Words and captions: Pat Bridges
Photos: Ryan “Huggy” Hughes
In June of 2010, a Norwegian regular footer found himself strapped in above a late season Lapland booter. With the cameras rolling, he dropped in and stomped what has become the most polarizing and decisive trick of the last decade. Two and a half years later that same rider, Torstein Horgmo, dug deep to unleash a switch backside 1440 triple cork to win the 2013 X Games Big Air and the fourth gold medal of his career.
In stark contrast to the frigid conditions that have greeted X-goers in years past, Winter X Games 17 has been blessed with unseasonably warm temps. While less than ideal for pow pursuits, when it comes to sending it under the lights, having something other than subarctic ice to touch down upon is a welcome change. In turn, the ten riders invited to test their tricks on the cherry 70-foot long SPT-sculpted stepover left nothing in reserve.
The semi finals saw several flat spin and abstract cork variations, but perhaps the most notable event of this initial round was Halldor Helgason’s over-rotated triple back, which sent shudders throughout the crowd. Despite an extended course hold and having to be tobogganed off the slope, Halldor still left the faithful with a defiant thumbs up, as the ski patrol sled he was strapped into exited the finish coral. Had his three and a half backie been done in colder temps, with a firmer landing, as is more typical in nighttime competition, the outcome of this folly would surely have been even worse.
By SNOWBOARDER Magazine’s calculations there were roughly eleven triple corks landed in all of the past year. This means that more triple corks were landed on the evening of Friday, January 25th, 2013 than in all of 2012. Whether you love ‘em or hate ‘em, there is no denying that triple corks are a consequential trick; to see five out of six of tonight’s finalists tossing them with confidence, solidified their place as a must have trick for any current big air contender. From his first drop up until the final seconds of the finals, Norway’s Stale Sandbech appeared to be the rider to beat. He followed up his first hit backside triple cork with a frontside double, and continued with a backside triple on his third lap that was nearly flawless. From there he held a score that was firmly in the nineties and ten points above the rest of the field. With the event seemingly in the bag, Stale kept the corking mellow, opting to expose his deep bag of tricks to the Aspen crowd, which included rewind and multi-grab spins.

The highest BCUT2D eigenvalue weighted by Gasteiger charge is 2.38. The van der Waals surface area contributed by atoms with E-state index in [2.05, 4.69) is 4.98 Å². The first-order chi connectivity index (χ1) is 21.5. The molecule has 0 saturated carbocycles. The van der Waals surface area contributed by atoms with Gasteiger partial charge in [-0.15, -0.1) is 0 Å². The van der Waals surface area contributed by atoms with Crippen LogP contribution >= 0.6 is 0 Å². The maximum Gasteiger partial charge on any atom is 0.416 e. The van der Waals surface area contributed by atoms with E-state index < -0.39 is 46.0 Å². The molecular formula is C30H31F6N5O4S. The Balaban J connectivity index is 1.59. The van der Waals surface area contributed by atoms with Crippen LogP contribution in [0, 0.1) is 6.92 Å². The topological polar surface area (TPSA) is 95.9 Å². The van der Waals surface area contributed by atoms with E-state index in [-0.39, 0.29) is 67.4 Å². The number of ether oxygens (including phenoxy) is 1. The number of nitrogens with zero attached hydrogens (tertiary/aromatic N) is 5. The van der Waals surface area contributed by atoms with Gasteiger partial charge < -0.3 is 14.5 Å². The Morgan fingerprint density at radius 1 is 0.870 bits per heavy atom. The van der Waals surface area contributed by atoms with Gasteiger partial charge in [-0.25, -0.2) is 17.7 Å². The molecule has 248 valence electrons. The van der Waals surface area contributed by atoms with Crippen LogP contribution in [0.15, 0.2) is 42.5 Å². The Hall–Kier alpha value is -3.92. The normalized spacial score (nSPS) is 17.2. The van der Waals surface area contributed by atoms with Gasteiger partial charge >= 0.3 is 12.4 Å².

With the clock timed out, two riders remained at the drop in with only one trick each to possibly usurp Stale. The first to drop was Torstein Horgmo. Torstein’s chosen trick was the switch backside 1440 triple cork, which had yet to debut in competition. As Horgmo rode away with a perfect score of 50, Sandbech’s hopes of earning his first Winter X win faded. Nineteen-year-old Canadian Mark McMorris dropped next. McMorris is the 2012 X Games Big Air gold medalist and arguably the most consistent triple corker on the circuit and tonight proved no different. Like Torstein, he opted for an NBD, a cab triple underflip 1440. McMorris set the landing gear down with precision to achieve a score of 48. By the math, this left Horgmo and McMorris in a dead heat for the 2013 X Games Big Air gold. The tie-breaker was deemed to be the last jump for each rider, where Torstein’s 50 bested McMorris’ 48.
Now that the potential consistency of triple corks has been fully realized, the countdown has begun for this trick to transition into the slopestyle repertoire. The wait may not be long as tonight’s second place finisher, Mark McMorris is set to defend his slopestyle win from 2012 in less than twelve hours.